Feeling stressed? Soothe the strain of the daily grind at these terrific Texas retreats.
“Michael Jackson’s disease” sounds like a punch line, but the pigment-robbing skin disorder is no joke. Just ask Dallas County commissioner John Wiley Price.
You might say Tarek Souryal is the most important Dallas Maverick: He doesn’t score or rebound, but he reconstructs million-dollar ankles and knees, and that makes him a real team player.
For reformers of the nations health-care system, ground zero may be Dallas’ Parkland Memorial Hospital, where the crush of uninsured patients with non-urgent complaints is affecting everyone’s care.
After a decade of lab work at Baylor College of Medicine, this husband-and-wife team has solved the mystery of hyperinsulinism.
Across the state, kids are getting seriously messed up on a dirt-cheap downer from Mexico.
From invention to litigation, the breast implant has done more for Houston’s economy—and its psyche—than anything since oil.
By vetoing the Patient Protection Act, Gearge W. Bush put cost before care.
Can a suburban Dallas house-wife who suffers from obsessive-compulsive disorder ever overcome her fears? She doubts it.
Twenty-five years after Norma McCorvey joined the flight to legalize abortion, the battle is still raging—and so is she.
After years of arguing that vigorous activity is a key to good health, Kenneth Cooper is exercising his right to change his mind.
How a small Houston biotech company and a giant California-based rival are battling over who developed what may be a revolutionary cure for asthma and allergies.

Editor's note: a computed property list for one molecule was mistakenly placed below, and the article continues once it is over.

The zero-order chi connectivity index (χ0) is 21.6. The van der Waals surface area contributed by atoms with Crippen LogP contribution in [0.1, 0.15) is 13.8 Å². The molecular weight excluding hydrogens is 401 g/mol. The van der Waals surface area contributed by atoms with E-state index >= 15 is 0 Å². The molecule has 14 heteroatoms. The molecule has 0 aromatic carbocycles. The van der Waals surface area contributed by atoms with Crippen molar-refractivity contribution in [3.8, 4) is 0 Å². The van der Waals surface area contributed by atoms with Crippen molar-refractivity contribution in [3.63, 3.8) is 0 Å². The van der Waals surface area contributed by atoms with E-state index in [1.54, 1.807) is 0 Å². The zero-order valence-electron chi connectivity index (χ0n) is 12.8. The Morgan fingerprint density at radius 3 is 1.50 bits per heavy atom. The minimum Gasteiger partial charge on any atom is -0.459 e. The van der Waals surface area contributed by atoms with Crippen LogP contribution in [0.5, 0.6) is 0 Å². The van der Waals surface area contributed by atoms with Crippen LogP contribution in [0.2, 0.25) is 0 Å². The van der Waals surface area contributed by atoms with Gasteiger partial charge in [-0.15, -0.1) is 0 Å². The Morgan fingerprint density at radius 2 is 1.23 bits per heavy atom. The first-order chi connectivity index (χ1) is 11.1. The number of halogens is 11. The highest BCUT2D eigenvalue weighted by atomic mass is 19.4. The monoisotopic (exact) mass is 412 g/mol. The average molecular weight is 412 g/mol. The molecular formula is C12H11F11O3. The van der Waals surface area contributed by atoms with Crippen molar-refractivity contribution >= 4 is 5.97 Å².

How an old-fashioned Texas physician fought the takeover of modern medicine by heartless insurance companies—and lost.
Without constant care, victims of an obscure genetic disorder would eat themselves to death.
Tracking down deadly genes.
Married for 32 years, my parents both died of AIDS, and we, their children, may never know why.
After years of decay and death, a Houston neighborhood ravaged by the disease is learning to live with it—and surviving.
She was the princess who wore Tiffany perfume. He was the middle-class guy who raced cars. But when they met on the cystic fibrosis wing of a Dallas hospital, romance bloomed.
A year after a grand mal seizure left me convulsing on the floor, I’m still finding my way back into everyday life.
Five years ago, rabies was rare in South Texas. Now nearly three hundred animals have died and the epidemic is not abating.
Twenty years ago, we were two-steppers. Now we’re twelve-steppers, thanks to a set of self-help gurus.
My son ended his life after three years of madness and unbearable depression. Who am I to say he did the wrong thing?
Cardiologists Per and Peter Langsjoen sounded a warning.
The politics of trauma.
When a few minutes matter, an EMS helicopter can make the difference between life and death.
My father loved his job at a Gulf Coast oil refinery. In fact, he loved it to death.
After struggling to give up smoking, I have come to a compromise: Never smoke more than one cigarette—at a time.
Stormie Jones’s historic transplant gave her four and a half good years. But at what cost?